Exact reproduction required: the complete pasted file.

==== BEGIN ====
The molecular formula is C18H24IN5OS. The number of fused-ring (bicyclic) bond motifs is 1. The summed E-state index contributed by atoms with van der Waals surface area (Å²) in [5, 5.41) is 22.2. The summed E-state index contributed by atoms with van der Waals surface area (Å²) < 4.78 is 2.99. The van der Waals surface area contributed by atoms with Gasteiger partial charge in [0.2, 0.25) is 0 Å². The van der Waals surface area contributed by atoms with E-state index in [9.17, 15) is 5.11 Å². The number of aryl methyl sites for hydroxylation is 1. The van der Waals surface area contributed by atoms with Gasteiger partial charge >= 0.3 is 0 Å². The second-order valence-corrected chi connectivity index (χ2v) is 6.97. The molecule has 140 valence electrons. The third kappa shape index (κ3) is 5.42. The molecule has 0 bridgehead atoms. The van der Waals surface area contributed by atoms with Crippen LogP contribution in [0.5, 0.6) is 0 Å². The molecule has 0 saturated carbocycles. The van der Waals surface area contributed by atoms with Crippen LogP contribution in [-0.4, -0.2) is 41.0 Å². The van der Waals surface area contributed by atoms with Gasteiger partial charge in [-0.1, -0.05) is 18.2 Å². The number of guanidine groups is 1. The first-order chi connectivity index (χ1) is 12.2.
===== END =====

The molecular formula is C18H24IN5OS. The number of fused-ring (bicyclic) bond motifs is 1. The summed E-state index contributed by atoms with van der Waals surface area (Å²) in [5, 5.41) is 22.2. The summed E-state index contributed by atoms with van der Waals surface area (Å²) < 4.78 is 2.99. The van der Waals surface area contributed by atoms with Gasteiger partial charge in [0.2, 0.25) is 0 Å². The van der Waals surface area contributed by atoms with E-state index in [9.17, 15) is 5.11 Å². The number of aryl methyl sites for hydroxylation is 1. The van der Waals surface area contributed by atoms with Gasteiger partial charge >= 0.3 is 0 Å². The second-order valence-corrected chi connectivity index (χ2v) is 6.97. The molecule has 140 valence electrons. The third kappa shape index (κ3) is 5.42. The molecule has 0 bridgehead atoms. The van der Waals surface area contributed by atoms with Crippen LogP contribution in [0.5, 0.6) is 0 Å². The molecule has 0 saturated carbocycles. The van der Waals surface area contributed by atoms with Crippen LogP contribution in [-0.4, -0.2) is 41.0 Å². The van der Waals surface area contributed by atoms with Gasteiger partial charge in [-0.1, -0.05) is 18.2 Å². The number of guanidine groups is 1. The first-order chi connectivity index (χ1) is 12.2.